Chronic inflammation in your veins

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By Dr. Sonja Stiller, Center for Advanced Vein Care

One of the biggest risks associated with Covid-19 is the development of blood clots. Autopsies of patients who have died from the disease have shown multiple deep vein thrombosis, suggesting that the virus causes abnormal blood clotting. This may explain why Covid-19 affects so many different organs in the body besides the lungs.

We’ve known all along that atherosclerosis—the build-up of plaque on the walls of arteries—is a bad thing, but now more than ever it is important to improve the health of our circulatory system, which we can impact by reducing inflammation. Even coronary heart disease is known to be a chronic inflammatory condition.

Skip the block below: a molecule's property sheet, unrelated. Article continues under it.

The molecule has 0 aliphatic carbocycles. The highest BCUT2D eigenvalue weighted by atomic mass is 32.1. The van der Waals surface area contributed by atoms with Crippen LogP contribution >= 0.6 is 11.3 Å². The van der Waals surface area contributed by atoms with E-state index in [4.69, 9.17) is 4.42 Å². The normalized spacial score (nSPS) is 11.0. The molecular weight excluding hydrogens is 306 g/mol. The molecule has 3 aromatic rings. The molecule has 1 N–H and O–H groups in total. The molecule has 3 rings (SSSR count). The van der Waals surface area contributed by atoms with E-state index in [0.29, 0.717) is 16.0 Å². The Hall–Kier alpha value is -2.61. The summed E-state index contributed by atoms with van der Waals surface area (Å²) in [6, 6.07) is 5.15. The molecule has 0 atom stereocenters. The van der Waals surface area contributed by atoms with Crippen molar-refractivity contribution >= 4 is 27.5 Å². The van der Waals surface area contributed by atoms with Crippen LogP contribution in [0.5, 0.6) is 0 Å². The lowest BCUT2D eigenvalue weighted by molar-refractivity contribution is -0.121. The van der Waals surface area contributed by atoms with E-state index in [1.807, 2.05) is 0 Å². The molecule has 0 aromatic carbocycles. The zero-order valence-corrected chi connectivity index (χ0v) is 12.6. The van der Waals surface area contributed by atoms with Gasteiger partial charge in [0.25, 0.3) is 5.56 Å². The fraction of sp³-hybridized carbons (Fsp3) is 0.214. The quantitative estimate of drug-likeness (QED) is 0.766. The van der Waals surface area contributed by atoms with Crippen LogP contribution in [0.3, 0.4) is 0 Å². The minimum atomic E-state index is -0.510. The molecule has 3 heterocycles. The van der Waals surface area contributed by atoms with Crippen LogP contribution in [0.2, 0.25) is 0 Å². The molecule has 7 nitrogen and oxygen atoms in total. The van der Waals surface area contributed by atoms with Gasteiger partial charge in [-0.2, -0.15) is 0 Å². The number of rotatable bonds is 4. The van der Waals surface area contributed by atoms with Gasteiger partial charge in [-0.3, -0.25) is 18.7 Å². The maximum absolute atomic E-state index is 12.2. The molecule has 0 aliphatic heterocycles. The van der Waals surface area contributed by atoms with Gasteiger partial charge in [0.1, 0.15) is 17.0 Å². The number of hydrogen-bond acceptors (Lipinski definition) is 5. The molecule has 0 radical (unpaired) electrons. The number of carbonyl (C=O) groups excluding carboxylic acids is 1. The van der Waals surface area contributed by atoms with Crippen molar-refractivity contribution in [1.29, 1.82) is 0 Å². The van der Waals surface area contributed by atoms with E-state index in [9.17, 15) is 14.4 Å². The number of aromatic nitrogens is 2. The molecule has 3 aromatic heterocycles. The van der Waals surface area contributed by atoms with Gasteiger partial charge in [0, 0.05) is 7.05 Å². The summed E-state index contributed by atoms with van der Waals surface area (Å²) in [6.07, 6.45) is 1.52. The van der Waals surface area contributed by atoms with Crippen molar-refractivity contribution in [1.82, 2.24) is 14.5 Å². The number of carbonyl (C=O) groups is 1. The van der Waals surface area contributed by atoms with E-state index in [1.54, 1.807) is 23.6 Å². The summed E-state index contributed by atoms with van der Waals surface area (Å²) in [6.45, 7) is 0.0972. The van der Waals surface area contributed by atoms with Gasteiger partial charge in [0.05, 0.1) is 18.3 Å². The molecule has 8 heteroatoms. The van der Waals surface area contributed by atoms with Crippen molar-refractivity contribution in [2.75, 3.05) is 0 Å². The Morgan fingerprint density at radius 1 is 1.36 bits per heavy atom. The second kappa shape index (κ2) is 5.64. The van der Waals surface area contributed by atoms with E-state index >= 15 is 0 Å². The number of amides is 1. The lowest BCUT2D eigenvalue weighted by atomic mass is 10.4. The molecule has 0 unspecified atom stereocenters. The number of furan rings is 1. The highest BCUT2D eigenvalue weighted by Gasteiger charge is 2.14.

Since our practice reopened in early May, we’ve been paying more attention to underlying risk factors associated with Covid-19. My job is veins, so we focus on minimizing inflammation and the risk for blood clots. As a result, our conversations with patients go beyond just varicose veins. We discuss diet, exercise and the potential need for venoactive supplements. Our goal is to improve your body’s response to infection and avoid a “cytokine storm”—an overreaction of you immune system seen with Covid-19.

Healthy veins “take out the trash” by eliminating metabolic waste from the body. Chronic venous insufficiency—including varicose veins—allows that trash to build up in your body which propagates chronic inflammation. Pay attention to the following symptoms, which can be related to inflamed veins, a condition that places you at greater risk of blood clots:

• chronic leg pain
• fatigue
• itching
• burning
• inflammation
• Restless Leg Syndrome
• leg cramps or swelling

Dr. Sonja Stiller is a diplomat of both the American Board of Emergency Medicine and the American Board of Venous and Lymphatic Medicine. She is the founder of the Center for Advanced Vein Care, a Tier 1 provider with Lake Health Hospital System, located at 7200 Mentor Avenue, in Mentor. For an appointment, call 440-710-1140. More information can be found at